By Emily Featherston | January 20, 2021 at 6:45 PM EST – Updated January 20 at 7:16 PM
WILMINGTON, N.C. (WECT) – For Linda Thompson, chief of New Hanover County’s Office of Diversity & Equity, the need to connect with communities with a history of discrimination and marginalization over the coronavirus vaccine is one of personal significance.
“I’m a child of the 60s, I remember the challenges of public health, and those concerns that people have had for decades, trusting the government, trusting health systems,” Thompson said.
The county and the state have emphasized from the beginning of the vaccine rollout the importance of reaching historically marginalized communities—communities of color, indigenous people groups, older adults who are home-bound, those facing homelessness, and others.
In New Hanover County, Thompson said, this has meant working with various community organizations to reach the people in those communities on a personal level.
“Working with those community partners, we’ve started a grassroots effort where we’ve actually been calling people individually,” she said, “and we are so happy with the volunteers that are doing this, to churches that are doing this, to the organizations that are doing this and now sending us names and numbers of individuals who just are not able to get through sometimes and get registered.”
That assistance, Thompson said, has been welcomed by many of those they’ve been able to reach.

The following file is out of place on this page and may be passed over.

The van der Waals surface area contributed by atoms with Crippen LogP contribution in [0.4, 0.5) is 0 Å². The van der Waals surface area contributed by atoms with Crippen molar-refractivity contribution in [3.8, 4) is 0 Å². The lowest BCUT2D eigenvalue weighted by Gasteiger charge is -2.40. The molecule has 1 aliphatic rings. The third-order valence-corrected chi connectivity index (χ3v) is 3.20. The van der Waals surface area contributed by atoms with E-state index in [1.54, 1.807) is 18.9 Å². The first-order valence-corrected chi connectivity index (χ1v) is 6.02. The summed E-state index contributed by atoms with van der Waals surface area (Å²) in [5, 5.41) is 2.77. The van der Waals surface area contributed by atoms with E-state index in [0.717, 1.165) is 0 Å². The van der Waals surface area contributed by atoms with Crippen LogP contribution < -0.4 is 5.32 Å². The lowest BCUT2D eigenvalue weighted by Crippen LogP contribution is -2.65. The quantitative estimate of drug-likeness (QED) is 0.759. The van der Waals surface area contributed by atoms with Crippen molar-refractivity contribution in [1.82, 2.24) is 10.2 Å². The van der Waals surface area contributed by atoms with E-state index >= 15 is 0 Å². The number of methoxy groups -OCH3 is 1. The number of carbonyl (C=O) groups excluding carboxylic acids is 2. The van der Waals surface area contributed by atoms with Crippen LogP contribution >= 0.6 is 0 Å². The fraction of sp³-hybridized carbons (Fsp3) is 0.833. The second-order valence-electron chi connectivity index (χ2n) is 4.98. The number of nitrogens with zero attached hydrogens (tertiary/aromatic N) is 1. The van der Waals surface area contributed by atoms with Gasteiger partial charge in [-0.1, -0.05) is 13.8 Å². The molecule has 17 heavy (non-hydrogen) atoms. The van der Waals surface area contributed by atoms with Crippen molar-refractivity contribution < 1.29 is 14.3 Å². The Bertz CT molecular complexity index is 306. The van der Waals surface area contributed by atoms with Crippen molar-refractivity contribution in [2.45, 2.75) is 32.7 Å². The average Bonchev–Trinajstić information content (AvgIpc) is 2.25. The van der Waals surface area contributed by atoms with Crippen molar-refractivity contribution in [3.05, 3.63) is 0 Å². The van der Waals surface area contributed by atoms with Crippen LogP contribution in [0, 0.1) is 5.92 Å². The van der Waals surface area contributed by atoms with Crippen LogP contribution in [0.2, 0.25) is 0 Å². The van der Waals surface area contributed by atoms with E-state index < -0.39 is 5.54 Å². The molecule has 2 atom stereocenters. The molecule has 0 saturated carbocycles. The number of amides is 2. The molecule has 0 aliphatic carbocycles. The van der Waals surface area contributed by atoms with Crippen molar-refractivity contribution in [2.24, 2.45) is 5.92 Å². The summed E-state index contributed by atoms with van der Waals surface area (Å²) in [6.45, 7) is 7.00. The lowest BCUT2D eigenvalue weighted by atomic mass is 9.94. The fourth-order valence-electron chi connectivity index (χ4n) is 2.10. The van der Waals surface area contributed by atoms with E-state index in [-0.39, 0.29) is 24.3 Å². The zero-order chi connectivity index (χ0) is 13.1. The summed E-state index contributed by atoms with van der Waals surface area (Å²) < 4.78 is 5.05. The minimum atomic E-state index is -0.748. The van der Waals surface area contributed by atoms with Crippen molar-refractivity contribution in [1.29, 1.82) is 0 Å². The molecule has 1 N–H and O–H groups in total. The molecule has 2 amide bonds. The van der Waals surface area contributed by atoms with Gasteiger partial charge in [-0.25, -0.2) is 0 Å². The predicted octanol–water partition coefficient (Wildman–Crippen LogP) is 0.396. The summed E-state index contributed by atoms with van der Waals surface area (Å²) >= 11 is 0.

“I had one lady cry, she said, ‘Oh my God, I’ve been crying. I’ve been trying to get on the line. And and I thought I wasn’t going to be able to get it. Thank you all for doing this and making sure that everybody has access to the vaccine.’”
Thompson said initially, New Hanover County’s number of vaccine recipients from minority communities was low.
“We were concerned about that, and so we’ve now taken the steps to try and get them in the system, so we can get them vaccinated as soon as possible,” she said.
In addition to minority communities, Thompson said they are also working to bridge the gaps in economic disparities by working with the Salvation Army and Good Shepherd Center to make sure those facing homelessness or who may not have access to a phone or internet can still find a spot in line.
They are also addressing those in the community who don’t have access to transportation by taking vaccine appointments directly to them. She said they’ve held one event in downtown Wilmington already, and are planning others.
Still, the supply of the vaccine limits what the office is able to do.
“One of our health leaders said a couple of weeks ago, this is not a sprint, this is going to be a marathon, and it is going to take us months to get this done and to get this taken care of. I ask that our community exercises patience,” Thompson said.
She also asked that anyone who is trained in the medical field to consider volunteering once mass vaccination efforts are possible.
“If you are a retired nurse or if you are a nurse, RN, LPN, if you’re a retired physician, or a doctor who has possibly some spare time, the county [web]site allows you to sign up if you’re interested in becoming a volunteer to help us to vaccinate because as we get into mass vaccination soon, we’re going to need all the help we can get.”
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